Wednesday, December 9, 2009

A dangerous toy from my past forgotten

My father wrote in this morning to remind me that he purchased a 22-caliber, single shot rifle for my brother and I to shoot back in the 1950s. This obviously was in response to the toy safety item I wrote yesterday.

OK, it was not really a toy as the headline says, but my father taught us the safe way to use a gun and we had many wonderful hours of enjoyment with it.

The use of that rifle was strictly supervised by my father, but often involved "plinking," which was the shooting of green, plastic "army" men, jeeps and tanks in remote areas of a beach or field.

How I forgot that I don't know, but I do remember we never shot "American" army men, they were usually Germans and the occasional Japanese green, plastic army men. This was still a time in the shadow of World War II so I hope that's understandable, even if politically incorrect.

Green plastic men who were decapitated or left limbless by our "plinking" were given a proper disposal.

My father also remembered that he and his brothers often played with lead toys some that ended up in mouths. Dad has lived to a ripe old age and is reasonably sane, so it does not appear he suffered from any lead poisoning.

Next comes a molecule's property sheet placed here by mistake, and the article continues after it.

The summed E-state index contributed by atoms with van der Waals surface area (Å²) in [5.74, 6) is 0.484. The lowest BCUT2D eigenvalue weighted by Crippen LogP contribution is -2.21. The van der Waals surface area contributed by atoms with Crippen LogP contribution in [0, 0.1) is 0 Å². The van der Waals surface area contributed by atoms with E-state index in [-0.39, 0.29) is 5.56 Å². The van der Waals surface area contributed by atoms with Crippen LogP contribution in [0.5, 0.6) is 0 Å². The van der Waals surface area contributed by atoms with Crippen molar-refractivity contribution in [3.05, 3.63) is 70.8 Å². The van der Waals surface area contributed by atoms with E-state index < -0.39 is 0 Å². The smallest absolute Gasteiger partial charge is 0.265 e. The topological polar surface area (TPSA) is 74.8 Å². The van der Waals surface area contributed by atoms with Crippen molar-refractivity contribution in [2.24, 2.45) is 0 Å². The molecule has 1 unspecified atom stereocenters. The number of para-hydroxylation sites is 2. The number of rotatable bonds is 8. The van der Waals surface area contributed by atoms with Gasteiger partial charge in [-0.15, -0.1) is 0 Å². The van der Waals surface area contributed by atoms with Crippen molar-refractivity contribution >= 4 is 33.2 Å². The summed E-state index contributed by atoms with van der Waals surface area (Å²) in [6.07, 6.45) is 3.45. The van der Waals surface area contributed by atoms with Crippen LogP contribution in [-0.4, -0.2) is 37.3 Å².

"Plinking," I believe is the sound of a 22-caliber bullet when it is fired.


Anonymous said...

Ahhh, pellet guns, BB guns -- I've still got an original "Jarts" game in the box out in the storage shed. Nothing like throwing lawn darts with those weighted, steel-tipped points with family and friends on the Fourth of July. Thirty-five years I've had those things, and no one's ever gotten hurt.

But, alas, we had no chance, Jim. All of those things are much more unsafe than a bunch of 12-year olds sitting in the house playing video games with names like "Grand Theft Auto," "Narc," "50 Cent: Bulletproof" and "Crime Life: Gang Wars."

Hmmm. The kids have a snow day and are bored. 'Wonder if I still have that Daisy BB pistol and the moving duck-target machine down in the basement . . .

pam said...

Hi Jim - we had lots of unfit toys and lived to talk about them. How about the go-carts we'd race down Briggs, no brakes, no helmets. Or the metal jungle gyms and slides on 100 degree California summer days? Not to mention the rusty bolts holding them together.

Jeff and his brothers all received BB guns one Christmas. I'm surprised any of them have eyeballs now but they all do.

Not that I think lead in toys is a good idea.....but I'm actually more worried about the horrible video games.